DDD Conference

Dr. Katherine Moseby

Restoring Australian Deserts through Mammal Translocations

University of New South Wales, Australia

More than 30 species of native mammals have become extinct in Australia in the last 200 years. Extinction rates have been highest in Australia’s deserts due to the accumulative and interacting effects of feral species and overgrazing by domestic stock. Restoring native mammals to desert areas is challenging due to introduced predators such as feral cats and foxes. However, reintroductions to fenced safe havens where cats and foxes are excluded have been very successful, and lessons learnt within these safe havens have helped improve restoration of arid systems at a broader scale.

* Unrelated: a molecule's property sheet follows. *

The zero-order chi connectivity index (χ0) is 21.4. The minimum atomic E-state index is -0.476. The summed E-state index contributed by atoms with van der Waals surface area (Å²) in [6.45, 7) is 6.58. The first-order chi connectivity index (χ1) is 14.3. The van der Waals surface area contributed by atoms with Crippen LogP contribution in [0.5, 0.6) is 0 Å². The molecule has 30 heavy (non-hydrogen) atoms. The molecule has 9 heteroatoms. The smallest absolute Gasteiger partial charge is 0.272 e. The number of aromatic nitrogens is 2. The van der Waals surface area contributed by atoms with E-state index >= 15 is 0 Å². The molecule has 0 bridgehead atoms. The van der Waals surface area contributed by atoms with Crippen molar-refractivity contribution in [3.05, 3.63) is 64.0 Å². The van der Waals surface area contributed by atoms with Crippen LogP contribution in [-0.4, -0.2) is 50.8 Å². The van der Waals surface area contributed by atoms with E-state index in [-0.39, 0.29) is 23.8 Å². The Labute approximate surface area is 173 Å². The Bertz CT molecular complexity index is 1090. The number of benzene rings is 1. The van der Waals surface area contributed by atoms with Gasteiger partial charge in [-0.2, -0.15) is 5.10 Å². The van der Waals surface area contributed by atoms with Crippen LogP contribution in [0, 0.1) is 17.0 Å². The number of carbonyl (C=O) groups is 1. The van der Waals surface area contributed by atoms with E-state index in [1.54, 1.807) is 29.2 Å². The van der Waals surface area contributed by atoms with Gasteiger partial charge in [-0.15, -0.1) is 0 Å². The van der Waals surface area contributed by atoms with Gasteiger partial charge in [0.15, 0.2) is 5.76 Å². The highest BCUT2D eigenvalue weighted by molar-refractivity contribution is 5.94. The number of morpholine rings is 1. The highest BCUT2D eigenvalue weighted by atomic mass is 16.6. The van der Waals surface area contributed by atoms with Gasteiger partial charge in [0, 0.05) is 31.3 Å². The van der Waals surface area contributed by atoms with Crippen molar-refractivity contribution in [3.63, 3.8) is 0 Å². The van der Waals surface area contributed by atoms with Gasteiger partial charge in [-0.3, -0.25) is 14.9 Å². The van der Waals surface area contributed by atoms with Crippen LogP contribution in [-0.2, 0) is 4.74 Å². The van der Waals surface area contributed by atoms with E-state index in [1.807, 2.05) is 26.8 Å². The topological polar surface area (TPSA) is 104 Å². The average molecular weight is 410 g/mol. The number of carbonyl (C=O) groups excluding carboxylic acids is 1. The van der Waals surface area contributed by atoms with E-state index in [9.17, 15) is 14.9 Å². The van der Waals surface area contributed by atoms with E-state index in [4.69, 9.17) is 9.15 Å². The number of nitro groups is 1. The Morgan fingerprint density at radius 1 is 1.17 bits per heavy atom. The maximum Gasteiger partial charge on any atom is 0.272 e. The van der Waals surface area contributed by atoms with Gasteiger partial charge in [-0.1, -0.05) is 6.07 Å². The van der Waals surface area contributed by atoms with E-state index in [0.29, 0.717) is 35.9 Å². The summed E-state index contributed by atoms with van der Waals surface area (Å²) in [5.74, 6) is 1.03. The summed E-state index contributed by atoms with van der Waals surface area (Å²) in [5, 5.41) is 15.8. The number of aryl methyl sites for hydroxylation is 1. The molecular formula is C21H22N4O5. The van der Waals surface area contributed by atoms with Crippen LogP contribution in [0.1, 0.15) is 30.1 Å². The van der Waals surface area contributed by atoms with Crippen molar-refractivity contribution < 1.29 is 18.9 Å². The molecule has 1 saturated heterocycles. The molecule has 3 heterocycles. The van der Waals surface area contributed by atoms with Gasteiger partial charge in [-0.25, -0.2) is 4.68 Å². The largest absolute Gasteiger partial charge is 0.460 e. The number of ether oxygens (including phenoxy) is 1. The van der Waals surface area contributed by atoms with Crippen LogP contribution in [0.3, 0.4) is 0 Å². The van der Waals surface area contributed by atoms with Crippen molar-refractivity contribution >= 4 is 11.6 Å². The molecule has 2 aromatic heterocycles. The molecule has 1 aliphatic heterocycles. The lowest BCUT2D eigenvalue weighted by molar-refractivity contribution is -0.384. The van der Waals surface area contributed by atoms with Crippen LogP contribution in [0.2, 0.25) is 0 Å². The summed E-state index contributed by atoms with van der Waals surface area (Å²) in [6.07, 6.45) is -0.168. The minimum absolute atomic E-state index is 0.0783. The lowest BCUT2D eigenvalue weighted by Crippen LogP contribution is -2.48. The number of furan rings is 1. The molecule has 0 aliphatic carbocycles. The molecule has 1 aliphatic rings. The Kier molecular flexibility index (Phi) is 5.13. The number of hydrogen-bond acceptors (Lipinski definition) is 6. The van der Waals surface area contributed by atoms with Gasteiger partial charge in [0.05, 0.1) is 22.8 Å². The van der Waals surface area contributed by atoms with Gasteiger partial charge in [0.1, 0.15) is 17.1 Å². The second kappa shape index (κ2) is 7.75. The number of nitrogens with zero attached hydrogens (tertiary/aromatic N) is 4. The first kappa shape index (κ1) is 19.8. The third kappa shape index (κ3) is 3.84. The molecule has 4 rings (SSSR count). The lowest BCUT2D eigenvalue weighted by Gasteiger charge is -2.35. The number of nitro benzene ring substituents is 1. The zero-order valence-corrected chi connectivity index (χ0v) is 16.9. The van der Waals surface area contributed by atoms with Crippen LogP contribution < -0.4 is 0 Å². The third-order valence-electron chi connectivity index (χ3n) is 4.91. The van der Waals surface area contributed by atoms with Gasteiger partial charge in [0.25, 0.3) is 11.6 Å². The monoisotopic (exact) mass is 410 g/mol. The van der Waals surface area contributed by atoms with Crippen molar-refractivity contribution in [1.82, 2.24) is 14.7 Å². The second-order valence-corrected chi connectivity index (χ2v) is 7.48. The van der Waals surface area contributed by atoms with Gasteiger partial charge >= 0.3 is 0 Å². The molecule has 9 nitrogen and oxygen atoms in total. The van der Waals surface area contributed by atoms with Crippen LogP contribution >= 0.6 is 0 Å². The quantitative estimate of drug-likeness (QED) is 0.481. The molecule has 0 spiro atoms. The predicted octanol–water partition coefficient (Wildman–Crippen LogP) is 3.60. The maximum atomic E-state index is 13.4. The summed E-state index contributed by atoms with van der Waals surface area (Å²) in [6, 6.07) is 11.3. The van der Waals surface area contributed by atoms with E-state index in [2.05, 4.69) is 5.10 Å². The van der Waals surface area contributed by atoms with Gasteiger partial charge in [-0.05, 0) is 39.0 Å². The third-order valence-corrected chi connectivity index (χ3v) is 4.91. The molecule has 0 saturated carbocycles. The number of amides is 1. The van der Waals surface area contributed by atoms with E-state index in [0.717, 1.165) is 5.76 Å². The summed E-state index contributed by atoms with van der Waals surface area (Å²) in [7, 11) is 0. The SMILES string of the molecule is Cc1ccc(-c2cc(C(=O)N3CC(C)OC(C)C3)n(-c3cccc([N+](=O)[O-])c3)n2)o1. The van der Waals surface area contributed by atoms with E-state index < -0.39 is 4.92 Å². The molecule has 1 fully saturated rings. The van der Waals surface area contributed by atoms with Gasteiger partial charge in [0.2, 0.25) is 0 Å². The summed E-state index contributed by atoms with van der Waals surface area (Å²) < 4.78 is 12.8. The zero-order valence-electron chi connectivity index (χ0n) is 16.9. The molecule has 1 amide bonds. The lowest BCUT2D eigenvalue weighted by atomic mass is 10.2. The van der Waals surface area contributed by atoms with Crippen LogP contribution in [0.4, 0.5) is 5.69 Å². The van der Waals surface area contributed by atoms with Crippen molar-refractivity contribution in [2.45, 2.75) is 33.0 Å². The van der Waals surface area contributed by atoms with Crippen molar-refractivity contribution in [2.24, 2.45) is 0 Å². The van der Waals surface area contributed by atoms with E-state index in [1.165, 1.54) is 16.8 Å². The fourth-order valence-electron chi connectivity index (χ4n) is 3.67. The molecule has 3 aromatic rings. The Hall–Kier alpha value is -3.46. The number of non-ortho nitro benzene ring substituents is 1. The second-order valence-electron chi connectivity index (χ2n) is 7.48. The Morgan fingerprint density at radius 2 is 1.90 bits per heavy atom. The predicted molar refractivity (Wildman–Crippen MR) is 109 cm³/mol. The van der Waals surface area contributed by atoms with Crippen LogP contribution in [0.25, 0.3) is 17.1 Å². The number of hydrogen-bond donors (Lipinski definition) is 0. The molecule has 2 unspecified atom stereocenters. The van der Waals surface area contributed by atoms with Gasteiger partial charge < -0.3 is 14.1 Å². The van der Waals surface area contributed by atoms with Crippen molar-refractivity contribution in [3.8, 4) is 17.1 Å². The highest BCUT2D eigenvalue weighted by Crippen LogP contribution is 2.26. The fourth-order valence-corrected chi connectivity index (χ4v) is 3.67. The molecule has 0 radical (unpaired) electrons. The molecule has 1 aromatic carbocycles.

This talk will discuss some of the successful marsupial reintroductions to desert areas including within fenced reserves at Arid Recovery and Wild Deserts, and at unfenced sites in the Ikara-Flinders Ranges. As well as restoring the species themselves, these translocations have triggered tropic cascades and reinstated ecosystem processes that are important for arid zone ecosystem function. These include foraging pits dug by the greater bilby which create important microsites for seedling germination; warrens dug by the burrowing bettong that provide shelter from weather extremes for a range of other species; and predation by the western quoll that helps control overabundant macropods and leads to vegetation recovery. Broadscale restoration of desert ecosystems without fences is still extremely challenging but recent advances in pest animal control and improved understanding of predator thresholds suggests that broadscale restoration may be more successful in the future.

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